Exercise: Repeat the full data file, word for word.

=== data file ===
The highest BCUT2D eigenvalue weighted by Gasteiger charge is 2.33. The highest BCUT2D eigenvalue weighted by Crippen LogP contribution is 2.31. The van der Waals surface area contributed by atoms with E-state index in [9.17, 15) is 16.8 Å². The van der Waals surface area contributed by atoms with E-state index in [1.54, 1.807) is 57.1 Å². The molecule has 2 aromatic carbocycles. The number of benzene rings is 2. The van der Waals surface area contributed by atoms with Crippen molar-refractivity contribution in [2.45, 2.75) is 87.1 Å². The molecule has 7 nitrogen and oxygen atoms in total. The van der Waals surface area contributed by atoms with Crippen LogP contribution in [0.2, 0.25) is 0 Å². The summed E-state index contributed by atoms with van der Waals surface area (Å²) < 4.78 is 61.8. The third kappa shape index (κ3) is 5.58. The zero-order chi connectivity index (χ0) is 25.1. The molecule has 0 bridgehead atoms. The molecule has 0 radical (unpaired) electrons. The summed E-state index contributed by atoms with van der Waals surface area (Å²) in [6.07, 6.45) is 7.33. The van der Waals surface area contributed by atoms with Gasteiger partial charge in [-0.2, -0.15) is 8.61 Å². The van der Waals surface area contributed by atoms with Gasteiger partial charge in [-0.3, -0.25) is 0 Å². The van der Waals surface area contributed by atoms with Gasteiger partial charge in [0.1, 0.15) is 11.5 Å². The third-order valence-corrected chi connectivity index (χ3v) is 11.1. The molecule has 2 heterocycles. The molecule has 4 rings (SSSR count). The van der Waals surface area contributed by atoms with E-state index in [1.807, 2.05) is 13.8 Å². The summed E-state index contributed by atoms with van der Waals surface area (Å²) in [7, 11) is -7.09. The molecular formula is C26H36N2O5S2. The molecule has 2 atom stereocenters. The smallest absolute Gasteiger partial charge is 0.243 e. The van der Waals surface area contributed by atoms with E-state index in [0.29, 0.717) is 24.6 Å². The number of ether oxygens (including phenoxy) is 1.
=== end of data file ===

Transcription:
The highest BCUT2D eigenvalue weighted by Gasteiger charge is 2.33. The highest BCUT2D eigenvalue weighted by Crippen LogP contribution is 2.31. The van der Waals surface area contributed by atoms with E-state index in [9.17, 15) is 16.8 Å². The van der Waals surface area contributed by atoms with E-state index in [1.54, 1.807) is 57.1 Å². The molecule has 2 aromatic carbocycles. The number of benzene rings is 2. The van der Waals surface area contributed by atoms with Crippen molar-refractivity contribution in [2.45, 2.75) is 87.1 Å². The molecule has 7 nitrogen and oxygen atoms in total. The van der Waals surface area contributed by atoms with Crippen LogP contribution in [0.2, 0.25) is 0 Å². The summed E-state index contributed by atoms with van der Waals surface area (Å²) < 4.78 is 61.8. The third kappa shape index (κ3) is 5.58. The zero-order chi connectivity index (χ0) is 25.1. The molecule has 0 bridgehead atoms. The molecule has 0 radical (unpaired) electrons. The summed E-state index contributed by atoms with van der Waals surface area (Å²) in [6.07, 6.45) is 7.33. The van der Waals surface area contributed by atoms with Gasteiger partial charge in [-0.2, -0.15) is 8.61 Å². The van der Waals surface area contributed by atoms with Gasteiger partial charge in [-0.3, -0.25) is 0 Å². The van der Waals surface area contributed by atoms with Gasteiger partial charge in [0.1, 0.15) is 11.5 Å². The third-order valence-corrected chi connectivity index (χ3v) is 11.1. The molecule has 2 heterocycles. The molecule has 4 rings (SSSR count). The van der Waals surface area contributed by atoms with E-state index in [1.807, 2.05) is 13.8 Å². The summed E-state index contributed by atoms with van der Waals surface area (Å²) in [7, 11) is -7.09. The molecular formula is C26H36N2O5S2. The molecule has 2 atom stereocenters. The smallest absolute Gasteiger partial charge is 0.243 e. The van der Waals surface area contributed by atoms with E-state index in [0.29, 0.717) is 24.6 Å². The number of ether oxygens (including phenoxy) is 1.